Back in the distant past (erm, 1997, more or less) I wrote a little novel called Cuckoo. I didn’t mean to write a novel, to be honest. I had an image in my head, the first in the book, of a man burning to nothing in a glass tank, and wrote it down. It bugged me, that image, and so I wrote a little bit more, hoping to unravel who he was, and how he might have got there. It took longer than I thought, almost 80,000 words, and though I was never wholly satisfied with the answer that eventually presented itself, when I looked back at it I realised I’d written a novel, almost by accident. It was quite a turning point in my life, leading me to do less and less acting (my presumed career path at the time), and do more and more writing.
Cuckoo was first sold to an ebook publisher called Hard Shell Word Factory, long before the current mainstream paradigm shift towards electronic publishing, when the ‘hard copy’ of the book was a 3.5 inch floppy disk. The book, despite being in a strange format, was generally well received when it was released in 2000, and sold well and consistently for the publisher (and, in terms of cumulative and prompt quarterly royalties, is probably the story that’s made more income for me than any other). The book subsequently sold in paperback, to a small publisher in the UK called Razorblade Press, which at the time was the cutting edge of British horror publishing. They put the book out in 2002. Unfortunately, it was their last throw of the dice, and a few months later the book was effectively out of print when the company collapsed. After a very brief period of time on the shelves, it became difficult, then almost impossible, to track down. Very occasionally it turns up on Ebay, or through resellers on Amazon and the like, but unless you’re really looking for it, you’re unlikely to find a copy.
Unless, apparently, you go to the library in the UK. I was vaguely aware at the time of the book’s publication that the book had turned up in libraries, and even saw a few copies around and about in Glasgow. At least one reader contacted me in the following years, long after the book was out of print, to let me know they’d found the book in a library and loved it.
A couple of years ago, I finally got round to registering with PLR (public lending right), which is tied to the library system in the UK. Basically, if you’re the author of a book, this is the organisation that gives you a few pence each time your book is taken out of the library. The payments are annual, usually paid in February, but the usual economies of scale apply (unless you’re a bestseller anyway, don’t hold your breath for a massive payout). Mostly, for me, they’re a happy reminder that the book is still out there, being discovered. Having just seen a PLR payment in my account (enough to supersize a Micky D), I popped by their site to have a quick look at the statement for the year.
A hundred and twelve loans in 2009 – 2010. Ninety-two the year before that. Almost a decade since the book was last in print, thanks to libraries having picked up some copies, two hundred and four new readers have had a chance to read the book.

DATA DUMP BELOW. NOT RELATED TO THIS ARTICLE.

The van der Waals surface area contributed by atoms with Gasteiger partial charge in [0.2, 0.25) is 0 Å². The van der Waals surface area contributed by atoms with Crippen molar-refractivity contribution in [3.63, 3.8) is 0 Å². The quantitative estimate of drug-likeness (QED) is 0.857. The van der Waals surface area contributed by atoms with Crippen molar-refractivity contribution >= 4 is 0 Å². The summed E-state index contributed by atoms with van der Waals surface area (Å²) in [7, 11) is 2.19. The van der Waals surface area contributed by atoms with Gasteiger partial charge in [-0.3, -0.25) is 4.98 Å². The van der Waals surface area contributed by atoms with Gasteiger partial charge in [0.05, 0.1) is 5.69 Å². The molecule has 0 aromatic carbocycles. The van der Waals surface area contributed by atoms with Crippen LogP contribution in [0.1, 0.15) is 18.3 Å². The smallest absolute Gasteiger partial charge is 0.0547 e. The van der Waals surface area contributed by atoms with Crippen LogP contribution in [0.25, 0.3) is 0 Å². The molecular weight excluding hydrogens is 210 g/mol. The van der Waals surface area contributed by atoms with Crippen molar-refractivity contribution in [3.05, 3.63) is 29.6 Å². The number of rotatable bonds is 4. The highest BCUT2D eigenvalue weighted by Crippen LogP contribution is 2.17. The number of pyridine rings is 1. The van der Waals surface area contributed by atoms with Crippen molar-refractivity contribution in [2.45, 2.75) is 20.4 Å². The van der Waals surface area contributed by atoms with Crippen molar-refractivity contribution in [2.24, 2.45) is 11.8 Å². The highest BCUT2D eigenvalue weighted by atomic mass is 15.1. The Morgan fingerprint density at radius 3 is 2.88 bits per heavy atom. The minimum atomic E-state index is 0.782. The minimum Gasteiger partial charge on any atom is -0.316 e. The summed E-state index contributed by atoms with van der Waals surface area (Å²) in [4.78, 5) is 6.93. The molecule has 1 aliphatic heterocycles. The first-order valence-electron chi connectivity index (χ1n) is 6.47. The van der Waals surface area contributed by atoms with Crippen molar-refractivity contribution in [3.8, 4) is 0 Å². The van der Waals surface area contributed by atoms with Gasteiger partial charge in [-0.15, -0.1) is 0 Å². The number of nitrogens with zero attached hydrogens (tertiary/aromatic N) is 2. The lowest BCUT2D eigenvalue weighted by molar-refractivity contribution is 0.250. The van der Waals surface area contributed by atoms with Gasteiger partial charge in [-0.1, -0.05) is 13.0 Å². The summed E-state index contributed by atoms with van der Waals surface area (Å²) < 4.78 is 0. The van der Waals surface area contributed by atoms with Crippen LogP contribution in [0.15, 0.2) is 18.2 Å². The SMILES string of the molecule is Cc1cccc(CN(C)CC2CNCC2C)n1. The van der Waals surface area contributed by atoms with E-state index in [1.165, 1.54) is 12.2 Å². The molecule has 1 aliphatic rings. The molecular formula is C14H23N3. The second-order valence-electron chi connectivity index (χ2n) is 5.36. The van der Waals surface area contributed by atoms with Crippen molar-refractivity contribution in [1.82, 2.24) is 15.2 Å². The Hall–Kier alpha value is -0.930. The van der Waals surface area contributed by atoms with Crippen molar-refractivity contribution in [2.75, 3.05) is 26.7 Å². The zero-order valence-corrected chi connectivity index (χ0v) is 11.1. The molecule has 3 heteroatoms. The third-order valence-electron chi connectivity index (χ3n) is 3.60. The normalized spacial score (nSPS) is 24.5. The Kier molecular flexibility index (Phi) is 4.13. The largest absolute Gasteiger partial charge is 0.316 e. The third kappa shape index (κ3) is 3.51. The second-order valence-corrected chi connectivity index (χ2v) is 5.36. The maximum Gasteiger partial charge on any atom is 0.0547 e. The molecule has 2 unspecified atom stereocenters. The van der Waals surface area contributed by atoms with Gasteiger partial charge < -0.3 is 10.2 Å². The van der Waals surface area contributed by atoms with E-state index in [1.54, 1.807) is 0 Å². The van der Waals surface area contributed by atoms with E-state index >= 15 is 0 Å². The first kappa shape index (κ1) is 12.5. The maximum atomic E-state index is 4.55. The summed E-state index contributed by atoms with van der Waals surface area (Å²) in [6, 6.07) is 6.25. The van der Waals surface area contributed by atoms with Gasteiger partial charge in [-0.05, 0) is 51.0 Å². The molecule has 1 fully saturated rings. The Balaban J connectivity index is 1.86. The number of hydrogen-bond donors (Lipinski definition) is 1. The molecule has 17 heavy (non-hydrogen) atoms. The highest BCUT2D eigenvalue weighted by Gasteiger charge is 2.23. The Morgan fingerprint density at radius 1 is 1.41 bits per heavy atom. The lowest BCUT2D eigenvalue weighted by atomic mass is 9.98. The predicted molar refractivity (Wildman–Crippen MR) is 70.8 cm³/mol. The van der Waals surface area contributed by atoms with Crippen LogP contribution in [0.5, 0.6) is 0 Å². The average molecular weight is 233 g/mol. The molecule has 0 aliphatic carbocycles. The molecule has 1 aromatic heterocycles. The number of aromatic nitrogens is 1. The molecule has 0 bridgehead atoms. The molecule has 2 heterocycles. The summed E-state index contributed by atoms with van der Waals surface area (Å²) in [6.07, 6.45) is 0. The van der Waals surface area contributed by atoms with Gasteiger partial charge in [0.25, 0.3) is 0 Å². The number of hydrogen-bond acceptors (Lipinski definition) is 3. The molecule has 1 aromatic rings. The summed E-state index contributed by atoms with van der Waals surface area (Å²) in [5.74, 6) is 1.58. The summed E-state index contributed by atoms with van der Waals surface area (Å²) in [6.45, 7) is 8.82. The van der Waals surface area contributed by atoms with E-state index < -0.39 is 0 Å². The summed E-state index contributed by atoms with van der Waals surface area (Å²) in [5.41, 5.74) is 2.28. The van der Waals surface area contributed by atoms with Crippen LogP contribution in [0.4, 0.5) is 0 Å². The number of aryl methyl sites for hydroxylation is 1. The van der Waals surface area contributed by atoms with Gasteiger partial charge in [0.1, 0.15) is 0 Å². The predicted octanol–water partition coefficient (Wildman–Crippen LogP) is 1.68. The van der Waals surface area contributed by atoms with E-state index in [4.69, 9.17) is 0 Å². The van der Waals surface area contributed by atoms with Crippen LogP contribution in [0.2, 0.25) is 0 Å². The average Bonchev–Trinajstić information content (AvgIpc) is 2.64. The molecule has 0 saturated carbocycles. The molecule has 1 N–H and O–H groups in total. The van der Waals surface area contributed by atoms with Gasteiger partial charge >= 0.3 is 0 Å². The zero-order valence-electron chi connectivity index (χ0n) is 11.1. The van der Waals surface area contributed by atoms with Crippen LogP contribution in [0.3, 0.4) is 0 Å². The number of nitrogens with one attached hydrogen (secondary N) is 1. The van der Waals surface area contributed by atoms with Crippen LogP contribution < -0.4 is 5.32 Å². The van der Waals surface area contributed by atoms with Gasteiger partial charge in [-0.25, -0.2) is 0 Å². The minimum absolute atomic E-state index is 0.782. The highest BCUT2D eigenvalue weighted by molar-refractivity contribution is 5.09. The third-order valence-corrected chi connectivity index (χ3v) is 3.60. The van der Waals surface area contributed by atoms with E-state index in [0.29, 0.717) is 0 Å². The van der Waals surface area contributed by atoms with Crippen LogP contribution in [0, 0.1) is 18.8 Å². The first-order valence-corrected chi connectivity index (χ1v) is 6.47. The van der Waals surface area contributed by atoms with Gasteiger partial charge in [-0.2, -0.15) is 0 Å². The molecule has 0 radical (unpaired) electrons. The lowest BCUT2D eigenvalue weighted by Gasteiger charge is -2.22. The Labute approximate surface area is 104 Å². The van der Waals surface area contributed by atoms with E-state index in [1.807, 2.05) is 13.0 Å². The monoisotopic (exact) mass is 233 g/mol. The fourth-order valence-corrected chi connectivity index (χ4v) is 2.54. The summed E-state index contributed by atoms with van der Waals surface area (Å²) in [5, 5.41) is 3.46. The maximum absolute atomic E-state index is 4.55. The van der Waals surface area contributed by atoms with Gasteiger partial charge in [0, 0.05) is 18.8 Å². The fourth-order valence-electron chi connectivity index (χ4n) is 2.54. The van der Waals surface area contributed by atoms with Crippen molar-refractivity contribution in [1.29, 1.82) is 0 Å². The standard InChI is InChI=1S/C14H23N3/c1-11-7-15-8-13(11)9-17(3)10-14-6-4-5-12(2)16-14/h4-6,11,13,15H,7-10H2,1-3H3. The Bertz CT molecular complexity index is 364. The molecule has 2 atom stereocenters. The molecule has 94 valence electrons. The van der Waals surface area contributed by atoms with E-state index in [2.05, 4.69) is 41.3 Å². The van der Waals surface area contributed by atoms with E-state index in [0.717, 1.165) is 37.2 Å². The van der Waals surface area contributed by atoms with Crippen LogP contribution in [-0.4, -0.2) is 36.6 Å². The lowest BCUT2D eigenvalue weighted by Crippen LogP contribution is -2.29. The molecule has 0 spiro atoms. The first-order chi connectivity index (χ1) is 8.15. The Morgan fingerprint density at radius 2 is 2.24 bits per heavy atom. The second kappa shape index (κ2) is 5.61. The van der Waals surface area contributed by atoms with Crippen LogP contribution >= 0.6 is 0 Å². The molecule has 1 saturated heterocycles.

Do I think my book from last year, Hiram Grange and the Nymphs of Krakow, has found two hundred and four readers? Realistically, possibly not (though it would be nice to be wrong). That’s the joy of libraries. If you have to shell out cash for a book, you’re more likely to stick with something you know. At a library, all bets are off, and you can take a chance on something new. In the last couple of years, more than two hundred people who’ve probably never heard of me saw a battered copy of Cuckoo on a shelf, decided it looked cool, and gave it a try. Some will have loved it. Some won’t have. You take your chances, and when you’re not paying anything, that’s so much easier to do.
This makes me incredibly happy.
It’s a crime that in the UK, right now, libraries across the country are closing or under threat of closure thanks to government cuts in council funding. If you’re there, and have a library near you, think about popping in and finding something new. When I was young, I was a frequent visitor to libraries, and because I wasn’t paying for what I read, I found a lot of authors I might never have tried, who I still pick up when I see their new titles. Now more than ever, libraries are in the ‘use it or lose it’ category of services that you won’t miss until you realise they’re not there any more. Pop in on a lunch break, browse the shelves, and see if you can’t discover something new.
Also, think about whether you can afford the fiver it will cost to drop Hiram Grange and the Nymphs of Krakow into your Amazon basket (in the US or UK, for example) because, you know, it would be nice if as many people were reading my most recent book as my first one.
Maybe later this year, I can have a look at Cuckoo, and see if it deserves another run around the block, presuming I can even find an interested publisher. You never know.
Until then, try your local library.